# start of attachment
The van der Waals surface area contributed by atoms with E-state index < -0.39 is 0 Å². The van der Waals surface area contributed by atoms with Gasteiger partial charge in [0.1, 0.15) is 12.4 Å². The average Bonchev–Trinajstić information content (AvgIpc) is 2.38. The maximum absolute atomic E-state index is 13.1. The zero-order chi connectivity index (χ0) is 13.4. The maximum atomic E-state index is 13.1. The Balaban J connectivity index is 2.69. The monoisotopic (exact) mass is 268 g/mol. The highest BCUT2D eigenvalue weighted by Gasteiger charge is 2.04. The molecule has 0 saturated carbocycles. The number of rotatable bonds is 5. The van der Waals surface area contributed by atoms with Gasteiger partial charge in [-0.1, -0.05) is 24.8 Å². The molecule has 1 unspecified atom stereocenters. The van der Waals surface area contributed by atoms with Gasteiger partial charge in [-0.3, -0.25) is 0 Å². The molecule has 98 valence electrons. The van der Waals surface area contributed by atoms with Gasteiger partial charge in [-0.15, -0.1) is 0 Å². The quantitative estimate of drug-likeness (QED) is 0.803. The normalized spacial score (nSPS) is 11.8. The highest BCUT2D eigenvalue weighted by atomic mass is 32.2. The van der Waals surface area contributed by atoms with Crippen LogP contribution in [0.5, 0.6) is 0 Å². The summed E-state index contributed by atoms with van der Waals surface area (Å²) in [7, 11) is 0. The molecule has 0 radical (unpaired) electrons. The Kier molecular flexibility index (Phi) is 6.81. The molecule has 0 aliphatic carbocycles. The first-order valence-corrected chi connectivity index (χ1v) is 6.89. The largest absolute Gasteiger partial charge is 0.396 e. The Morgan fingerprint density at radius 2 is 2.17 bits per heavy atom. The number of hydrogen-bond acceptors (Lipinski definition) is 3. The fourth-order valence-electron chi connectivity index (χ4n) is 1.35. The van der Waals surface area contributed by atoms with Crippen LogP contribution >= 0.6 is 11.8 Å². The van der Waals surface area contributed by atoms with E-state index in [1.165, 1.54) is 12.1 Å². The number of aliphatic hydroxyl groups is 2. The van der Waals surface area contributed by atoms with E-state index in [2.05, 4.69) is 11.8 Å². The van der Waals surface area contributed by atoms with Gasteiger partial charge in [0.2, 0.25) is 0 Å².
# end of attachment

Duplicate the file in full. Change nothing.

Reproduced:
The van der Waals surface area contributed by atoms with E-state index < -0.39 is 0 Å². The van der Waals surface area contributed by atoms with Gasteiger partial charge in [0.1, 0.15) is 12.4 Å². The average Bonchev–Trinajstić information content (AvgIpc) is 2.38. The maximum absolute atomic E-state index is 13.1. The zero-order chi connectivity index (χ0) is 13.4. The maximum atomic E-state index is 13.1. The Balaban J connectivity index is 2.69. The monoisotopic (exact) mass is 268 g/mol. The highest BCUT2D eigenvalue weighted by Gasteiger charge is 2.04. The molecule has 0 saturated carbocycles. The number of rotatable bonds is 5. The van der Waals surface area contributed by atoms with Gasteiger partial charge in [-0.1, -0.05) is 24.8 Å². The molecule has 1 unspecified atom stereocenters. The van der Waals surface area contributed by atoms with Gasteiger partial charge in [-0.3, -0.25) is 0 Å². The molecule has 98 valence electrons. The van der Waals surface area contributed by atoms with Gasteiger partial charge in [-0.15, -0.1) is 0 Å². The quantitative estimate of drug-likeness (QED) is 0.803. The normalized spacial score (nSPS) is 11.8. The highest BCUT2D eigenvalue weighted by atomic mass is 32.2. The van der Waals surface area contributed by atoms with Crippen LogP contribution in [0.5, 0.6) is 0 Å². The summed E-state index contributed by atoms with van der Waals surface area (Å²) in [7, 11) is 0. The molecule has 0 radical (unpaired) electrons. The Kier molecular flexibility index (Phi) is 6.81. The molecule has 0 aliphatic carbocycles. The first-order valence-corrected chi connectivity index (χ1v) is 6.89. The largest absolute Gasteiger partial charge is 0.396 e. The Morgan fingerprint density at radius 2 is 2.17 bits per heavy atom. The number of hydrogen-bond acceptors (Lipinski definition) is 3. The fourth-order valence-electron chi connectivity index (χ4n) is 1.35. The van der Waals surface area contributed by atoms with Crippen LogP contribution >= 0.6 is 11.8 Å². The van der Waals surface area contributed by atoms with E-state index in [1.165, 1.54) is 12.1 Å². The number of aliphatic hydroxyl groups is 2. The van der Waals surface area contributed by atoms with E-state index in [2.05, 4.69) is 11.8 Å². The van der Waals surface area contributed by atoms with Gasteiger partial charge in [0.2, 0.25) is 0 Å².